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Legal pro bono work can enable strategic change
Eilis Barry of FLAC and Gemma McLoughlin Burke of Bar of Ireland Voluntary Assistance Programme Pic:Cian Redmond

17 Jun 2024 / law society Print

Legal pro bono work can enable strategic change

An event to mark Pro Bono Week at the Law Society (13 June) has heard that such gratis work by lawyers can enable access to rights that have been denied.

Chair Mr Justice Liam Kennedy of the High Court told the gathering that change could only be enacted through a process of complaint followed by action.

Legally indefensible

“Often, what is unacceptable may be legally indefensible, but will continue until someone challenges it,” he said.

Bring legal challenges and be prepared to carry them through, he advised attendees, who included activists who made pitches to the lawyers present to back their causes on a pro bono basis.

Lawyers could take a strategic approach to change, using their knowledge and expertise, he continued.

Knowledge was power, and lawyers had status in society and a privileged position to promote causes and create change, he added.

The Law Society event was part of celebrating the achievements of pro bono work, Mr Justice Kennedy said.

The overwhelming majority of Law Society members chose to add to their practising certificate fee by voluntarily donating to pro bono endeavours at renewal time each year, he said.

Justice ecosystem

Law Society President Barry MacCarthy said that pro bono work was a central part of the legal ecosystem and played an important role in supporting access to justice.

“It is important to recognise the value of this work and celebrate legal professionals who have the means and capacity to volunteer their skills and knowledge.

"Initiatives like Pro Bono Week help recognise and underpin the importance of this work, facilitate future pro bono partnerships, and help advance access to justice.”

Mr Justice Kennedy moderated a discussion focused on the impact and benefit of lawyers volunteering their time and skill.

In 2023, the legal community in Ireland reported more than 40,000 hours of pro bono work.

Pro bono work was undertaken on a variety of initiatives such as:

  • Supporting adults with Down Syndrome in securing employment,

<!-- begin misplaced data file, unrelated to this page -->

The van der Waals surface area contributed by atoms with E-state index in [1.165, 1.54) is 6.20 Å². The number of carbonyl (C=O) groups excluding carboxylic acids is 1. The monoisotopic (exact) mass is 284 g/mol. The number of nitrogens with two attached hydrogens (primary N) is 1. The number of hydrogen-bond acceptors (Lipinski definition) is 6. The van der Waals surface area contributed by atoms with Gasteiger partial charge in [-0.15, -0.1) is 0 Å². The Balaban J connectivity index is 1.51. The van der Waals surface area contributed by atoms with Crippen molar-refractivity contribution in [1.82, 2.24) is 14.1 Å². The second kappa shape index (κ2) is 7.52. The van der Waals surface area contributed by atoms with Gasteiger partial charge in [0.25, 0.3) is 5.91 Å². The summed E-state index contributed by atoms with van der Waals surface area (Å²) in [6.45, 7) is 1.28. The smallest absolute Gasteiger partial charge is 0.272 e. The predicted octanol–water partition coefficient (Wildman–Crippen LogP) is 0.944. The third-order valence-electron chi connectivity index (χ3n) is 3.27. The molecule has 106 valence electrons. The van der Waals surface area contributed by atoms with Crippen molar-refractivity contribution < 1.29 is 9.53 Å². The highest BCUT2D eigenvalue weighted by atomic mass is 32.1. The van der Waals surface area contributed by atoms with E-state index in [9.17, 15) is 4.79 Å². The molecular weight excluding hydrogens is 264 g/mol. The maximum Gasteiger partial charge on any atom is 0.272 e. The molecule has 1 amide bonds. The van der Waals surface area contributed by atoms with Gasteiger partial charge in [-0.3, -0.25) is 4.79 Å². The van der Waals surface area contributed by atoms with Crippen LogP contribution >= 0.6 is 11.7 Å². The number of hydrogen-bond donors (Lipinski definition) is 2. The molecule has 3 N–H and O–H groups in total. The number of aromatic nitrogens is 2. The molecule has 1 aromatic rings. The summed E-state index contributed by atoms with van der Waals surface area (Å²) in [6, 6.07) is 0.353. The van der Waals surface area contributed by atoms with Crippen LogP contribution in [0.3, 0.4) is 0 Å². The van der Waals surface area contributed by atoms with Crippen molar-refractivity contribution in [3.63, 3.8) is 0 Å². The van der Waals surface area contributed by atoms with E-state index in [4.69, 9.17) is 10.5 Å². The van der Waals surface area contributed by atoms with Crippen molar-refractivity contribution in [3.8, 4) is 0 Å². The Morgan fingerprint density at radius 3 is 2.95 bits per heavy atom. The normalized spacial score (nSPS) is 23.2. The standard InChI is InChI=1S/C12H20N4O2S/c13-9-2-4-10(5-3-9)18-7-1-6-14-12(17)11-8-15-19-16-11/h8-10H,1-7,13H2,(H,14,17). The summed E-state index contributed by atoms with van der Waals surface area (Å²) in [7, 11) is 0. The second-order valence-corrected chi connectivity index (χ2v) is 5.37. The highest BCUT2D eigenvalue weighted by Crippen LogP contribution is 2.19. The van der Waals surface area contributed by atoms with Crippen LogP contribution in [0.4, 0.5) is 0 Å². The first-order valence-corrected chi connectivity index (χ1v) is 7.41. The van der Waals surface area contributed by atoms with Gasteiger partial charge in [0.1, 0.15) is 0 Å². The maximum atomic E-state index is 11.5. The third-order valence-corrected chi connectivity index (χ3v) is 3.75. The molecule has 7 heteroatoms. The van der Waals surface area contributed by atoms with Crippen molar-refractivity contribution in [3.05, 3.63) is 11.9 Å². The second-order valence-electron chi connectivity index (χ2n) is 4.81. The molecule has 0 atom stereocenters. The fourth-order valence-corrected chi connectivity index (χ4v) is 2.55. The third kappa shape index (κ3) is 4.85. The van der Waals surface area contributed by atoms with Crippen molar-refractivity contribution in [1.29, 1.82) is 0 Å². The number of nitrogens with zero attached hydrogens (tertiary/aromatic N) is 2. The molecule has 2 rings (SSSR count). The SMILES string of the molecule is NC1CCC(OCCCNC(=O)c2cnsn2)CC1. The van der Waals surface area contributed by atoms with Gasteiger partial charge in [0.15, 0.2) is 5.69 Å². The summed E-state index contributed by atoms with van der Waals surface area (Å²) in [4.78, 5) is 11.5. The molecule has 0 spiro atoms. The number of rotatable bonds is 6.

• Advocating for victims of sexual violence,
  • Operation of free legal advice centres, and
  • Supporting unaccompanied refugee children with family reunification.


Eilis Barry of FLAC told the event that it was heartening that the work of the Public Interest Law Alliance (PILA) was now being mainstreamed.

She said that there was a cohort of barristers who took on pro bono work, but there was also room for more to get involved.

Michelle Drury of Irish Rule of Law International (IRLI) said that pro bono work made their work in the justice arena possible, such as high-quality commercial legal training for 100 lawyers in Africa.

Mr Justice Kennedy said that the rule of law was under threat in many jurisdictions, and Irish lawyers should do what they could to shore it up.


John Lunney of the Law Society explained that Street Law was a public legal-education initiative from which legal trainees gained a huge amount.

Street Law training had been delivered to 14 DEIS schools in recent months and the programme had over 100 Law School applicants this academic year, he said.

“It’s not just good experience; trainees get huge skills from it,” Lunney stated.

Street Law participants were more likely to do pro bono work in future, he said, and a total of 400 trainees had now gone through it.

Gemma McLoughlin Burke of the Bar of Ireland Voluntary Assistance Programme explained how it provided access to free barrister services to a wide variety of charities.

At the event, PILA facilitated a platform for NGOs to pitch to receive pro bono legal services from the attending legal practitioners in support of their causes.

In Ireland, Pro Bono Week is led by PILA and a committee made up of representatives from A&L Goodbody LLP, Arthur Cox LLP, DLA Piper Ireland LLP, Matheson LLP, McCann FitzGerald LLP, Mason Hayes & Curran LLP, Philip Lee LLP.

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